Being part of the Much Better Adventures team means that you spend a lot of time – like, pretty much all of your time, everyday – working on, writing about, thinking about, planning, reading or writing about adventures. And drinking coffee. So every now and then, it makes sense to put down the coffee cups and the keyboards and go on an adventure ourselves. Just to, y’know, check that it’s all running smoothly for our future adventurers. We’re doing it for you, really. Very selfless of us, we know. But someone’s got to…
We touched down on the forest-lined Ljubljana Airport on a sunny Tuesday and checked into the Jazz Hostel in Bled with every intention of beginning our hike up Mount Triglav (2864m) – the highest point in Slovenia – the next day.
Triglav isn’t just a mountain in Slovenia. It’s an emblem of the country. It’s the centrepiece of Triglav National Park, the only national park in Slovenia. It’s on the coat of arms on the flag of the country. It’s on their 50 cent coin. Former Slovene president Milan Kučan even once said that it’s the duty of every Slovenian to climb the mountain at least once in their life. Since we’ve sent a good few people up Triglav in the not so distant past, we thought on this occasion, it was our duty too.
Slovenia on the other hand – and in particular – the weather forecast, had some other ideas.
30cm of fresh snow at the top of the mountain meant we weren’t going to be able to summit Triglav. It also meant we were going to spend our first day hiking to the Blejska Koča mountain hut (rather than the Kredarica hut, which you stay at before summiting Triglav) in more or less torrential rain. Thanks for the trip bosses!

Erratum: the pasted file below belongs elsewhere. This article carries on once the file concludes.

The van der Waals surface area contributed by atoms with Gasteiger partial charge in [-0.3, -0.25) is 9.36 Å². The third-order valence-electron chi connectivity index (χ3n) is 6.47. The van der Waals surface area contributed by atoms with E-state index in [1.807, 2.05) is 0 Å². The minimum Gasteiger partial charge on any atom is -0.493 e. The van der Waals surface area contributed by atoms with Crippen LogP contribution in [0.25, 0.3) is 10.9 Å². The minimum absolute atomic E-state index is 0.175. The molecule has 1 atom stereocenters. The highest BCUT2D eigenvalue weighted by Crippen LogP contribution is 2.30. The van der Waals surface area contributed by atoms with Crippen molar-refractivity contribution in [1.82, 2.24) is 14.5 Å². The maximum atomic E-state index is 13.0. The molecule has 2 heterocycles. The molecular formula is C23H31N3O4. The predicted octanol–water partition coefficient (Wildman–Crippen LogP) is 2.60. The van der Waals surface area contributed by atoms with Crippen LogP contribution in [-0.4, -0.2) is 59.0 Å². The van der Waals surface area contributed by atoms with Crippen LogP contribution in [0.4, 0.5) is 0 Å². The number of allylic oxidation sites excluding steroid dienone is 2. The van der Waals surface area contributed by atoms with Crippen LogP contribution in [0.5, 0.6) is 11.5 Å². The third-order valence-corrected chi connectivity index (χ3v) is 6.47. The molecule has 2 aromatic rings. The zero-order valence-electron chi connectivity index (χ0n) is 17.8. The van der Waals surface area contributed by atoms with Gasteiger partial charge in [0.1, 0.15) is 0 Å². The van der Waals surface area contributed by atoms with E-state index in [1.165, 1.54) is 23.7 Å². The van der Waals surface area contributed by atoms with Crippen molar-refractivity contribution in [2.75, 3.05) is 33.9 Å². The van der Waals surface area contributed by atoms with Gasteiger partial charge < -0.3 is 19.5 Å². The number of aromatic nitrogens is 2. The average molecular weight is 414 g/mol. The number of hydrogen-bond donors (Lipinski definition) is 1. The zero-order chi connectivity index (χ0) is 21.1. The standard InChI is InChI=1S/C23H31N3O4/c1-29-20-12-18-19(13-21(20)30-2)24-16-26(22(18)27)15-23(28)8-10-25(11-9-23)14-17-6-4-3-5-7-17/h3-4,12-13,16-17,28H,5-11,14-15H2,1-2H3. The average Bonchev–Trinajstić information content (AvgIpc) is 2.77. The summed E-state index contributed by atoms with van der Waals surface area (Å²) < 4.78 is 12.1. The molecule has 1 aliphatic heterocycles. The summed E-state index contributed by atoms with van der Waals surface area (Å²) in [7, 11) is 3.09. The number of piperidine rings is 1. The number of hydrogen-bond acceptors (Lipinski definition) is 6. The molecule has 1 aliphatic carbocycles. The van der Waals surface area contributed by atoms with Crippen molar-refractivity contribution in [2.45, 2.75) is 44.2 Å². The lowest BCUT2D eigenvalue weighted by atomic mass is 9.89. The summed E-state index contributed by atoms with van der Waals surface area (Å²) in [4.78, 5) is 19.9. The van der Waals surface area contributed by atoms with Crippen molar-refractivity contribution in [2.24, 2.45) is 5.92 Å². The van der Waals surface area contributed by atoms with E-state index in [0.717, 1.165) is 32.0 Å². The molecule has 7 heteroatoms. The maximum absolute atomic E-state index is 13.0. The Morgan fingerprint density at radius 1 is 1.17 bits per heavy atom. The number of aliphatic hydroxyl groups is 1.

But seriously, as American writer Suzy Kassem said: “Life is no different than the weather. Not only is it unpredictable, it shows us a new perspective of the world every day.” The rain can brings good things too.
Where there is rain, there are rainbows and where there is a mountain hut, there is, of course, a pack of cards.
And schnapps. There’s always schnapps too. We think it must be in the mountain hut rules or something.
So, we weren’t going to be able to summit Mount Triglav, but we were going to get a second full day of hiking in the sun of the Julian Alps. The Blejska Koča mountain hut was 1630m, so we were treated to stunning views within minutes of our departure, too. Slovenia is a country that is almost 60% forest – and it certainly shows.
Our first ascent brought us through dense forests, still in the process of changing into their Autumnal shades, and then eventually dropped us off at the bottom of the proper hiking trails up to the mountains. We began to climb more seriously after this, rising to the 2008m Brda, and then dropping back down, before climbing again to reach the 1965m Mrežce. Both summits are blessed with remarkable valley views below, and views of snowy Mt Triglav above.
Triglav wouldn’t leave our sight for the next few hours. You’d think that might be a bit sad in a way. Given that we were hiking next to the mountain we had come all the way to Slovenia to hike, but were prevented from doing so by the weather. It’s sort of like hiking with a giant picture of the ex you’re still in love planted on the skyline. But actually, the views were so good in every direction that it was hard to be wistful for even the mighty Triglav.
The next summit was Lipanski vrh (1965m). The variation in scenery and terrain here was particularly notable. On one side you’d have those big bad exposed rock faces we had been hiking past, and then on another, a beautiful forest line blocking out the grey.
Our high point of the trek was Viševnik at 2050m. Views reached out over Autumnal forests and all the way to Lake Bohinj on one side, and right back to Triglav and the Julian Alps on the other. Group photo time.
Then, as they say (though we’ve never been quite sure who ‘they’ are), it was all downhill from there…
So no Triglav this time around for us… with the exception of Emily, pictured below, who stayed in the Julian Alps a bit longer and went back up the mountain!
But with views like all of the above for the rest of us though, even sans Triglav, it was certainly hard to complain. And what better excuse to make sure we all come back and get ourselves up the mountain another time?